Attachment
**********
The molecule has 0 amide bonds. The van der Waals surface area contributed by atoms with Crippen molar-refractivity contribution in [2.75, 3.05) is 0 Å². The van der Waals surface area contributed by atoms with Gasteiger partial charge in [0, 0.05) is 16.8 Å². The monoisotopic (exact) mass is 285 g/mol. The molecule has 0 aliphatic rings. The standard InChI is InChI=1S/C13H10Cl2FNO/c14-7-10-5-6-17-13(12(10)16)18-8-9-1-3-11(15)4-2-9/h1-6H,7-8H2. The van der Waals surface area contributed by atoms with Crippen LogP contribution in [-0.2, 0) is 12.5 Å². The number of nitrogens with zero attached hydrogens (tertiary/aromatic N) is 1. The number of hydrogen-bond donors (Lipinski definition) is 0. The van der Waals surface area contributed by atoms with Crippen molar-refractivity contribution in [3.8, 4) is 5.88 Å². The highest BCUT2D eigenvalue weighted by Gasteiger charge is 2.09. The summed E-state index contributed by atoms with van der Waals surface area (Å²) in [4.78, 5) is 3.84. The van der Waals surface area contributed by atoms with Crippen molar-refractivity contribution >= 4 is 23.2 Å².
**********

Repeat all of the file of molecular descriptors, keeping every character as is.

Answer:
The molecule has 0 amide bonds. The van der Waals surface area contributed by atoms with Crippen molar-refractivity contribution in [2.75, 3.05) is 0 Å². The van der Waals surface area contributed by atoms with Gasteiger partial charge in [0, 0.05) is 16.8 Å². The monoisotopic (exact) mass is 285 g/mol. The molecule has 0 aliphatic rings. The standard InChI is InChI=1S/C13H10Cl2FNO/c14-7-10-5-6-17-13(12(10)16)18-8-9-1-3-11(15)4-2-9/h1-6H,7-8H2. The van der Waals surface area contributed by atoms with Crippen LogP contribution in [-0.2, 0) is 12.5 Å². The number of nitrogens with zero attached hydrogens (tertiary/aromatic N) is 1. The number of hydrogen-bond donors (Lipinski definition) is 0. The van der Waals surface area contributed by atoms with Crippen molar-refractivity contribution in [3.8, 4) is 5.88 Å². The highest BCUT2D eigenvalue weighted by Gasteiger charge is 2.09. The summed E-state index contributed by atoms with van der Waals surface area (Å²) in [4.78, 5) is 3.84. The van der Waals surface area contributed by atoms with Crippen molar-refractivity contribution >= 4 is 23.2 Å².